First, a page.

Incorporating the additives
Additives are frequently added to the coating during the finalization phase. However, this procedure is not suitable for wetting and dispersing additives. As these additives are needed to accelerate pigment wetting and pigment dispersion, they must be added to the millbase and ground with it. Only in this way can they be fully effective. If, in exceptional circumstances (e.g. for batch correction purposes), it is necessary to add the additives later on, they must be incorporated using as high as possible shear forces; it is preferable to run the system through the dispersing unit again. Nevertheless, you will find in the majority of cases that wetting and dispersing agents which have been added in this way are less effective and require greater doses.
How much additive do you need to add? The correct dosage is key to the effect. Since the additive is designed to attach to the pigment surface, the required dosage of additive depends upon the amount of pigment surface present. Apart from a few exceptions, calculation formulas which link the additive dosage with, for example, the BET surface of the pigments or the oil number, are not particularly reliable and should be used only for specific pigment types. In practice, you would tend to base the dosage on the recommendations of the additive supplier and then develop a series of laboratory tests in order to optimize the dosage for your needs. You can use, for example, gloss and haze values of the coatings and the ∆E of the rub-up test as test criteria.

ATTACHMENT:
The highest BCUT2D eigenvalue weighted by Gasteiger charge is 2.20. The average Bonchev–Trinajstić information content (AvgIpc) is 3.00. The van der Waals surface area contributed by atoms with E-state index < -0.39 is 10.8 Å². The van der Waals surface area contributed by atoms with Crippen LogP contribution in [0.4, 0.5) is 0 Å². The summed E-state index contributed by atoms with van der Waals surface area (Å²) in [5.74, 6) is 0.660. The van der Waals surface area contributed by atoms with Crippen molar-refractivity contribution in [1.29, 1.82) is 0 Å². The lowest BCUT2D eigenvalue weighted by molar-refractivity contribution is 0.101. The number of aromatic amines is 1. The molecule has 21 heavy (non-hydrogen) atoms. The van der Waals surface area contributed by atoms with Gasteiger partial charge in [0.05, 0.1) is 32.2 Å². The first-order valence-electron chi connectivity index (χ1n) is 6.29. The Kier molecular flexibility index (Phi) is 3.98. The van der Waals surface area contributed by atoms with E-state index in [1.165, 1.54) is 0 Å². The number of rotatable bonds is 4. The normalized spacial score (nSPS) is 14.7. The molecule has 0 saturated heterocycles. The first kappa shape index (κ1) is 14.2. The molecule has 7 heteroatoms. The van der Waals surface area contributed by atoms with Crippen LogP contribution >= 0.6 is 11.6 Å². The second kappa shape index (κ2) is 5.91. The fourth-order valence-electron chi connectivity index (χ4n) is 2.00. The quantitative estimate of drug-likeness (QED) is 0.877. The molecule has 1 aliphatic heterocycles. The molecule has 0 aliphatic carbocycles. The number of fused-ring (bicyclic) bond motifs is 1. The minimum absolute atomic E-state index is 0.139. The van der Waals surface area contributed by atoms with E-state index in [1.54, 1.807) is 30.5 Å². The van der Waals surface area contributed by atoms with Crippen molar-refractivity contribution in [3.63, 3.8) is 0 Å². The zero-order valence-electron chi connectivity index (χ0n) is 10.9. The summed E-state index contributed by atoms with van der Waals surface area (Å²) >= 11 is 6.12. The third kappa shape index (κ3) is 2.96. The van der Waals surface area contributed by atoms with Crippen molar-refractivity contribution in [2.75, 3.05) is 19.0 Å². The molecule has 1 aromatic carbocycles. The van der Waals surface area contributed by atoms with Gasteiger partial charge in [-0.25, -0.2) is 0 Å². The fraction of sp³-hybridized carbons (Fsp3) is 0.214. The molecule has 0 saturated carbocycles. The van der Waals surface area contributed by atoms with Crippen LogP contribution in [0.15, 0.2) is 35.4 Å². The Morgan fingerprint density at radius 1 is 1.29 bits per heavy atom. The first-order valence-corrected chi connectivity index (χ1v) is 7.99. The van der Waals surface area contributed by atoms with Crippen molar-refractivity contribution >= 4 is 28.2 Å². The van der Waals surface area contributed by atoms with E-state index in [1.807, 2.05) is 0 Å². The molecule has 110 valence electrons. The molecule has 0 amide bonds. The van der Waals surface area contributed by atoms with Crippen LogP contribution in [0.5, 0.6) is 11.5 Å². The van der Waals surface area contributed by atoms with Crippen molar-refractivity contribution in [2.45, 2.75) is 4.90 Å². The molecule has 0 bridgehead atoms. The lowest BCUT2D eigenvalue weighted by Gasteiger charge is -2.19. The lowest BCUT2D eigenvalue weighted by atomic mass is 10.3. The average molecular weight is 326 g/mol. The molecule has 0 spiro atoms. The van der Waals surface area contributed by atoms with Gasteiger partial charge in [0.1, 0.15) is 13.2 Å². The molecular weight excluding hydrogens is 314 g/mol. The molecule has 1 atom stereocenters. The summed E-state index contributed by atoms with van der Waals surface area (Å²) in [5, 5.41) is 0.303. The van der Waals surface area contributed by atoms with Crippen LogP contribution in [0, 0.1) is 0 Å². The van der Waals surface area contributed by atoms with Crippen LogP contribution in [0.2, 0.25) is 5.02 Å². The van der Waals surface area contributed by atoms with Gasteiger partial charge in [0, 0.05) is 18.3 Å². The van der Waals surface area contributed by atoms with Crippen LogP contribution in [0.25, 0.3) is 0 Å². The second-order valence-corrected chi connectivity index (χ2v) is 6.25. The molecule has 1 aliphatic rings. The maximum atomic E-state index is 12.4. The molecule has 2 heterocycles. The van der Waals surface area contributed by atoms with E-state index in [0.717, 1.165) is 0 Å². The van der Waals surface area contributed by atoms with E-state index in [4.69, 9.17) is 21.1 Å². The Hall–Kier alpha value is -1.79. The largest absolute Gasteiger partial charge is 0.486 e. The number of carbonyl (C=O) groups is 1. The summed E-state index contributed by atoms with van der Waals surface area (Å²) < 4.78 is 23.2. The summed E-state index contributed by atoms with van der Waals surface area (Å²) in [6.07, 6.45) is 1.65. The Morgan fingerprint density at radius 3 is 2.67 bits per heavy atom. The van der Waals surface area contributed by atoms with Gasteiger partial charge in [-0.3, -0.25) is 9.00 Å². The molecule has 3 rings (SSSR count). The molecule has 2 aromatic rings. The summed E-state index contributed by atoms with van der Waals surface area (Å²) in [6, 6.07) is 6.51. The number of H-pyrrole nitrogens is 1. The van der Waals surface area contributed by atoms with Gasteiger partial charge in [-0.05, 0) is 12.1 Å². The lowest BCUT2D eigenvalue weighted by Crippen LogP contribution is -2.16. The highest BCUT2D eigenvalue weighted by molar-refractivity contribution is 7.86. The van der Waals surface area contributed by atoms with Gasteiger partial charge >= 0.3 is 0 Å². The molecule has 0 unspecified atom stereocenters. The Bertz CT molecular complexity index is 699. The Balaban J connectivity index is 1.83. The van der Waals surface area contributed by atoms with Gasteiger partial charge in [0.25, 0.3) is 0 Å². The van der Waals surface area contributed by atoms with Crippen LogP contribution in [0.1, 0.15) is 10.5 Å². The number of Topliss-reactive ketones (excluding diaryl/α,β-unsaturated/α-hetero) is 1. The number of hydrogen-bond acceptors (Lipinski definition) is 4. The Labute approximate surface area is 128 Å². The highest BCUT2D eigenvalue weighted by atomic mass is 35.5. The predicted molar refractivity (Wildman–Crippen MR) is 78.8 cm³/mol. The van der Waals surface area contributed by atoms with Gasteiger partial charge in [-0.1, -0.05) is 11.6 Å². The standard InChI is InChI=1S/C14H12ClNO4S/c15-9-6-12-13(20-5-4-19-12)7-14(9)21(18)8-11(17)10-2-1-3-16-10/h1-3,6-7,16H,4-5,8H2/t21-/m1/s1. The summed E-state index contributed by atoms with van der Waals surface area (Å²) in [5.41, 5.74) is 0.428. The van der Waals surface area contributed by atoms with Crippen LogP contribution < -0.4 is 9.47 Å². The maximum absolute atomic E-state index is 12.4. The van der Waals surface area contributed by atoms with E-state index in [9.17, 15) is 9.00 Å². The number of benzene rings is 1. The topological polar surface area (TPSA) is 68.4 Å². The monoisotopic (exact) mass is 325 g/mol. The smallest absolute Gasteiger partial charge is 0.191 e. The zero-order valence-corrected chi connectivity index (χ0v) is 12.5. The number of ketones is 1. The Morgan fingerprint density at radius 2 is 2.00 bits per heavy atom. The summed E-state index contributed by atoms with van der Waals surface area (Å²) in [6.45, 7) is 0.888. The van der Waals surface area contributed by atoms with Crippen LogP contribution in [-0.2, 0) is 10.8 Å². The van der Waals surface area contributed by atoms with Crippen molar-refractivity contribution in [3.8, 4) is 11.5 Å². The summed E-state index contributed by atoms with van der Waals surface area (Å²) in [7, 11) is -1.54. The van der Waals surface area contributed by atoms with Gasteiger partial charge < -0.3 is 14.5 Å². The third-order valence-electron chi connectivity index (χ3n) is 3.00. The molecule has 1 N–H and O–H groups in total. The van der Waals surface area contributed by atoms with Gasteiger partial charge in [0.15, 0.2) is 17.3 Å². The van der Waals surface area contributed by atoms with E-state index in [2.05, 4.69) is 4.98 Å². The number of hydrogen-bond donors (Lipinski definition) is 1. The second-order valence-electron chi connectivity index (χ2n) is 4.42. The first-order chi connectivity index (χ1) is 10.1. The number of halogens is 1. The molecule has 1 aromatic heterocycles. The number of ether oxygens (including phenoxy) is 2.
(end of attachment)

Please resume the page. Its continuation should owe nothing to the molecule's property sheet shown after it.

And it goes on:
In the case of classic wetting and dispersing additives based on low-molecular weight polymers, a dosage of 0.5-2% for inorganic pigments and 1-5% for organic pigments are standard (additive delivery form based upon pigment weight). Typical additive dosages for polymeric wetting and dispersing additives are 1-10% (inorganic pigments) and 10-30% (organic pigments). In the case of very fine-particle pigments (e.g. some carbon blacks), greater dosages of up to 80 or 100% are required for very high-quality formulations. As these pigments can be found only in small quantities in the formulation, the additive dosage refers to the entire formulation, but is still not excessively high. A greater dosage will not have any negative effects on the coating film properties as the polymeric additives have a character that is similar to that of binder.
We should emphasize once again that all pigments must be stabilized in a coating formulation. Stabilization is also essential for allegedly “simple” pigments, such as titanium dioxide; otherwise, when mixed with other (well-stabilized) pigments there will be inevitable floating issues.